Delia Smith is a national treasure. In a career spanning five decades, she has ruled the roost as the queen of home cooking. This series celebrates Delia's career and the many ways she has shaped what people eat and how they cook it. Each episode is packed with archive footage, as Delia revisits her favourite recipes from each decade and recreates some with a contemporary twist.
The 1970s was a time of power cuts, picket lines, punks and pate. It was the decade Delia first came to the nation's attention. She started her first 'proper job' as a cookery writer for The Mirror Magazine, and it was here she met Michael, the man who would become her husband. When the magazine folded, she took on the challenge of devising six recipes each week for the London Evening Standard. She trusts her initiative once more to revisit a perennial favourite using the seasonal vegetables in her kitchen garden: a delicious red onion and parmesan salad with sage.
In 1973, Delia's friend and TV producer Frances Whitaker suggested her to the BBC, which was looking for a new face following years of Fanny Craddock. Delia was given her own series, Family Fare. Frances and Delia go back to the studio they broadcasted from and relive the nerves and near-misses. Delia and her mother rewatch the show, and Delia cooks one of her favourite candlelight dinner dishes from that series - pork chops braised with wild mushrooms. She originally made it with cream and button mushrooms, but here updates it with creme fraiche and porcini.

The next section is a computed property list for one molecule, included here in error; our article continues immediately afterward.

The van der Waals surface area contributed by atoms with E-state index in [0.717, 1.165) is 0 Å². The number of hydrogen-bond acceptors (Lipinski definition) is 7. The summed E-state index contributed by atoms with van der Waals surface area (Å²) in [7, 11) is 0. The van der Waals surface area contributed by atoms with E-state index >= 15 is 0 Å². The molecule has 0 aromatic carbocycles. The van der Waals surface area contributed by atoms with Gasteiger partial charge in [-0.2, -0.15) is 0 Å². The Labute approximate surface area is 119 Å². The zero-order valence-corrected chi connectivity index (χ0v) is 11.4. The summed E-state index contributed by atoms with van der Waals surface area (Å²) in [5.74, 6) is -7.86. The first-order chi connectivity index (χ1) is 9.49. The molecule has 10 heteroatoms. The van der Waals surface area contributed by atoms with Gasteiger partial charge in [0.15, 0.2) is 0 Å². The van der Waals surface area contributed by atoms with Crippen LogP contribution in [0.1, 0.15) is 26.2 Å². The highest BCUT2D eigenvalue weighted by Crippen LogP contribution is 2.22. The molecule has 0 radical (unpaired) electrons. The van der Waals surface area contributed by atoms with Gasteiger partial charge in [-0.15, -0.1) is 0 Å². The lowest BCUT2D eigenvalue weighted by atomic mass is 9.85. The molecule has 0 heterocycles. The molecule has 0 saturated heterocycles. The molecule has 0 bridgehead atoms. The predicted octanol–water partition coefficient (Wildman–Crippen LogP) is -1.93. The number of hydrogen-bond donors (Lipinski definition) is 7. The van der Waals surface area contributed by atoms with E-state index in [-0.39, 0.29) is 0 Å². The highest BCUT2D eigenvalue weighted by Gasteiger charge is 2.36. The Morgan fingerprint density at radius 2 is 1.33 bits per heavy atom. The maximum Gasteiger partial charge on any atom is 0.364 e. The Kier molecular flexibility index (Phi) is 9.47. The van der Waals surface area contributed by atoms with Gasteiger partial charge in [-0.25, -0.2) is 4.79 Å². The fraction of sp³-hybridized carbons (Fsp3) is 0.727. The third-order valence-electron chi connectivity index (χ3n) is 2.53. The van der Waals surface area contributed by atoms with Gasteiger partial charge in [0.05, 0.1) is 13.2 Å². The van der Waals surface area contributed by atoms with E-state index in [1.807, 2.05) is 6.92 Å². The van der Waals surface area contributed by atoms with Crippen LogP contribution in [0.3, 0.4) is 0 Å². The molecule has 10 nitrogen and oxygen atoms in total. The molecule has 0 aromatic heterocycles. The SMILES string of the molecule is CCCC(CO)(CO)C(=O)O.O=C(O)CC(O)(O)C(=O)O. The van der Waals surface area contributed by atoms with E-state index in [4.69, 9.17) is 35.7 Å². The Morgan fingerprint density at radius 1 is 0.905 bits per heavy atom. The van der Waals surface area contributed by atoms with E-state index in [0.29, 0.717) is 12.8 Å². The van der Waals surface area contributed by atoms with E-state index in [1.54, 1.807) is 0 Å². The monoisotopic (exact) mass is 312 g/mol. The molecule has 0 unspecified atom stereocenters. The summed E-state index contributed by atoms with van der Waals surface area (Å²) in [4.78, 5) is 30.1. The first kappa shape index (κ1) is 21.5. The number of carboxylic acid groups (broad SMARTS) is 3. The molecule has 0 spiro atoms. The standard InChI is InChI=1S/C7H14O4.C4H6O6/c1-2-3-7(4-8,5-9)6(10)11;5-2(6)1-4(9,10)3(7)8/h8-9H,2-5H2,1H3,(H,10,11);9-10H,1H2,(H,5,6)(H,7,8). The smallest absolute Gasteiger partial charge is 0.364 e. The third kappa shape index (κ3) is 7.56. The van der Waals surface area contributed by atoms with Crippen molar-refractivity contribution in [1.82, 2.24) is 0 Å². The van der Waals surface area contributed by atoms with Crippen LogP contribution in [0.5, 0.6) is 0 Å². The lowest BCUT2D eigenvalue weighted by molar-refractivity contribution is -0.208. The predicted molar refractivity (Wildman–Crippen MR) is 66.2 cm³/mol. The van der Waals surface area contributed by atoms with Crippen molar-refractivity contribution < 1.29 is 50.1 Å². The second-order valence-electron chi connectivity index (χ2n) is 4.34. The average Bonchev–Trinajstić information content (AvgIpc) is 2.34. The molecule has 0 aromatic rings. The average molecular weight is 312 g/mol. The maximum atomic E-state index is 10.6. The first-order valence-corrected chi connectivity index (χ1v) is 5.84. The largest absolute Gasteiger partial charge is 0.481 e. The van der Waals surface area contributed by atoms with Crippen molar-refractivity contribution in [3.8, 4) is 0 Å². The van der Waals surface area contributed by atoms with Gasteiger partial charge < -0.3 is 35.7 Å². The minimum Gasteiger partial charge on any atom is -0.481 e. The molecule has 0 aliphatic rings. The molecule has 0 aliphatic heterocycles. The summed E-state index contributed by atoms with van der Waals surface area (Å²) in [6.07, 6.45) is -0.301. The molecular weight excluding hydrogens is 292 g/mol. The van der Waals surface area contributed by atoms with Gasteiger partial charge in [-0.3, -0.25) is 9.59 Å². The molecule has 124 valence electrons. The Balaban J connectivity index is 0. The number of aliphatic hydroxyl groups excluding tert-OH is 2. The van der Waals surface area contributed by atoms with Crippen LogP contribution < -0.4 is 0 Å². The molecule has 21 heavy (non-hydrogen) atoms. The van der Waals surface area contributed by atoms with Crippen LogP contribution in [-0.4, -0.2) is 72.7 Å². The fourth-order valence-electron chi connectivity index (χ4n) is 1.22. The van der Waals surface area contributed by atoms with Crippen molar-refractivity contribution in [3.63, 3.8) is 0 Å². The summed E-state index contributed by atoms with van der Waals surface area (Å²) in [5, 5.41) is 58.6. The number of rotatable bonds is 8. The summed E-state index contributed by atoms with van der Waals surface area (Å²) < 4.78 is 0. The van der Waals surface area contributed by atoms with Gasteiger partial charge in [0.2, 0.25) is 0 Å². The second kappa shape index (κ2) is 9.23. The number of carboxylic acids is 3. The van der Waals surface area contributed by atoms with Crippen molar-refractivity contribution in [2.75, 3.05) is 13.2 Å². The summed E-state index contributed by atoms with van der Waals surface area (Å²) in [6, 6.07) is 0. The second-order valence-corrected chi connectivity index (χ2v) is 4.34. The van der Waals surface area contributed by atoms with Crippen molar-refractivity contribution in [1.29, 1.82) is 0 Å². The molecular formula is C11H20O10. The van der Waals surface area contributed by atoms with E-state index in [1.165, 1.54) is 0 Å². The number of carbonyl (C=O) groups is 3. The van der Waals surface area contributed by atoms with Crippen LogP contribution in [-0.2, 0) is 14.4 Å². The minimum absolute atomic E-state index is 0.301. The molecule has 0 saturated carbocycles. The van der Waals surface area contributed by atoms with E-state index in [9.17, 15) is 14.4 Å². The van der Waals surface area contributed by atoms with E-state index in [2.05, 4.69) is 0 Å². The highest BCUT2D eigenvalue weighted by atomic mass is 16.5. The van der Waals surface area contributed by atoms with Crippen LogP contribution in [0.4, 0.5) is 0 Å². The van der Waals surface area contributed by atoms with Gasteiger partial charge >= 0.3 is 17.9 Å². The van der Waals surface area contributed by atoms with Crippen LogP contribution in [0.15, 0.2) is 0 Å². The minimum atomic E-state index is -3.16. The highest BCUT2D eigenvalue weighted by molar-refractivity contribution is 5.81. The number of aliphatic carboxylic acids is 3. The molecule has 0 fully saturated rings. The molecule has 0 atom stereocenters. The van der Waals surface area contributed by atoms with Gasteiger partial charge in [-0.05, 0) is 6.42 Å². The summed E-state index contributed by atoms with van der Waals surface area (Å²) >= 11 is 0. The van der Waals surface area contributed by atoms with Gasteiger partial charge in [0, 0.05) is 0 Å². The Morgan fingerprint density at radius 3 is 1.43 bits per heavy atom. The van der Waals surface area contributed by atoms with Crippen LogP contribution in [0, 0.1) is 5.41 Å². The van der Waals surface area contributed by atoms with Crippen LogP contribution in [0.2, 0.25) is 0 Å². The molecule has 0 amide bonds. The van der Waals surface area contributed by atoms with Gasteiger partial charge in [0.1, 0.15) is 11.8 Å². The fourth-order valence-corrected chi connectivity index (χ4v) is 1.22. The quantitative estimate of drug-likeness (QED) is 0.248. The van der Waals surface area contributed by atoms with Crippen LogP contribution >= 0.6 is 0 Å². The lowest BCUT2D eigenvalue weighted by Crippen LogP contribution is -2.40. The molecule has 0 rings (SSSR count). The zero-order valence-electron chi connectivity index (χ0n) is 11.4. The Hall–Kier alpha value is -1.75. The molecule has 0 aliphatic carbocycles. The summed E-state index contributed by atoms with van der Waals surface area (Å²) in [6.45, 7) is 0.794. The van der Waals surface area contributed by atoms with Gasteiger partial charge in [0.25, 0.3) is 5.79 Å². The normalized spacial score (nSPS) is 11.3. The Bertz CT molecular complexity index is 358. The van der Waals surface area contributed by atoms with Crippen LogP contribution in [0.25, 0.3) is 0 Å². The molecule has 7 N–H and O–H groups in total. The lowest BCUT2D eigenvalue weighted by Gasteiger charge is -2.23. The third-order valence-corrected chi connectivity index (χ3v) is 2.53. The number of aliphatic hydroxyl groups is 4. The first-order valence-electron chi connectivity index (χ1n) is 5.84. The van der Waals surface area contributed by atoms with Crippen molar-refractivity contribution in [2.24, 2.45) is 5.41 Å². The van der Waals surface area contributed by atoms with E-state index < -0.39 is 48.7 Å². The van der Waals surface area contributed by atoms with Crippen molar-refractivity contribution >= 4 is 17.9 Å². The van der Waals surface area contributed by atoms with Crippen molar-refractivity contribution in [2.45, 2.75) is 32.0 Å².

During the 1970s Delia published four books. She selects her top recipe from that time - a coffee and walnut cake - to bake again. Sir David Attenborough, who helped Delia get her next project onto the BBC, Delia Smith's Cookery Course, offers a few words.